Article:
Human umbilical cord blood-derived endothelial cells reendothelialize vein grafts and prevent thrombosis.

TitleHuman umbilical cord blood-derived endothelial cells reendothelialize vein grafts and prevent thrombosis.
Publication TypeJournal Article
Year of Publication2010
AuthorsBrown, MA, Zhang, L, Levering, VW, Wu, J-H, Satterwhite, LL, Brian, L, Freedman, NJ, and Truskey, GA
JournalArteriosclerosis, Thrombosis, and Vascular Biology
Volume30
Issue11
Start Page2150
Pagination2150 - 2155
Date Published11/2010
Abstract

OBJECTIVE: To accelerate vein graft reendothelialization and reduce vein graft thrombosis by infusing human umbilical cord blood-derived endothelial cells (hCB-ECs) because loss of endothelium contributes to vein graft thrombosis and neointimal hyperplasia. METHODS AND RESULTS: Under steady flow conditions in vitro, hCB-ECs adhered to smooth muscle cells 2.5 to 13 times more than ECs derived from peripheral blood or human aorta (P<0.05). Compared with peripheral blood and human aorta ECs, hCB-ECs had 1.4-fold more cell surface α(5)β(1) integrin heterodimers per cell (P<0.05) and proliferated on fibronectin 4- to 10-fold more rapidly (P<0.05). Therefore, we used hCB-ECs to enhance reendothelialization of carotid interposition vein grafts implanted in NOD.CB17-Prkdc(scid)/J mice. Two weeks postoperatively, vein grafts from hCB-EC-treated mice demonstrated approximately 55% reendothelialization and no luminal thrombosis. In contrast, vein grafts from sham-treated mice demonstrated luminal thrombosis in 75% of specimens (P<0.05) and only approximately 14% reendothelialization. In vein grafts from hCB-EC-treated mice, 33±10% of the endothelium was of human origin, as judged by human major histocompatibility class I expression. CONCLUSIONS: The hCB-ECs adhere to smooth muscle cells under flow conditions in vitro, accelerate vein graft reendothelialization in vivo, and prevent vein graft thrombosis. Thus, hCB-ECs offer novel therapeutic possibilities for vein graft disease.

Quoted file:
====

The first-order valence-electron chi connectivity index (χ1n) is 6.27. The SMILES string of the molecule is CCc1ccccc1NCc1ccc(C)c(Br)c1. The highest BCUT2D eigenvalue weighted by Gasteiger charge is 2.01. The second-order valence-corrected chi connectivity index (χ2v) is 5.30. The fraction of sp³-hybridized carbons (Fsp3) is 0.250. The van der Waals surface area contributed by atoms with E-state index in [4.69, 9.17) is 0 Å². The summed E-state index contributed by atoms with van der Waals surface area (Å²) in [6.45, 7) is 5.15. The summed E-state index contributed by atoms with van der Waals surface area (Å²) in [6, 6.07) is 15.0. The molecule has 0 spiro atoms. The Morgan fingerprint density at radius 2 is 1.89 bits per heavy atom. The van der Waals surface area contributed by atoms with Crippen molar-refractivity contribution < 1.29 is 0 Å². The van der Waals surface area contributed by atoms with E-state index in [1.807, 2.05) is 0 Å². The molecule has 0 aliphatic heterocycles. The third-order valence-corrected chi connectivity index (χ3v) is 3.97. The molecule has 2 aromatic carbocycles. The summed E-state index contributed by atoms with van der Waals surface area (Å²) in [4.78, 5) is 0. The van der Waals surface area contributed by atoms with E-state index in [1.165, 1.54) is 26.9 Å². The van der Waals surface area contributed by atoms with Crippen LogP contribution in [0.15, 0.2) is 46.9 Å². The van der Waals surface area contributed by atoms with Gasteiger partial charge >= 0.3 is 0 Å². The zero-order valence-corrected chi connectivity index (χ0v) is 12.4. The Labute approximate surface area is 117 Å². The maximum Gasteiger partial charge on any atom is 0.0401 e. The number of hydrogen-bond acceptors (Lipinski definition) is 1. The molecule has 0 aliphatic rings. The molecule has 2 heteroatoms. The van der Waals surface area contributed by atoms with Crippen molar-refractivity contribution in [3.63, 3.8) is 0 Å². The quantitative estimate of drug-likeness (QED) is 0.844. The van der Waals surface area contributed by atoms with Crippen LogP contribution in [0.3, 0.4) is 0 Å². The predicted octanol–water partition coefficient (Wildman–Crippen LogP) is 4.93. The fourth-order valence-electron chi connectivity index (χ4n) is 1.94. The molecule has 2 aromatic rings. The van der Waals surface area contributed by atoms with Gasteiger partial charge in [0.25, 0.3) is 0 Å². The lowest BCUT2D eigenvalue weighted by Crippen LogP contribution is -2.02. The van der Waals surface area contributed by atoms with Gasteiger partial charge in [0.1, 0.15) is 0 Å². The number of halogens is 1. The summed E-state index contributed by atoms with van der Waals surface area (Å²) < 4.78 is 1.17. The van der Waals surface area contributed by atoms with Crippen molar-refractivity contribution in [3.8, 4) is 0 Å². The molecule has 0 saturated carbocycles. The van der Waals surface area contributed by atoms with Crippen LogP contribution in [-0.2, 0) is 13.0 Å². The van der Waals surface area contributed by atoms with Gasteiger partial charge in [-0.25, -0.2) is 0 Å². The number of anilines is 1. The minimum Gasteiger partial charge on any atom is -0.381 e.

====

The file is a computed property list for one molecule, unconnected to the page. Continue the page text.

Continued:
DOI10.1161/ATVBAHA.110.207076
Short TitleArteriosclerosis, Thrombosis, and Vascular Biology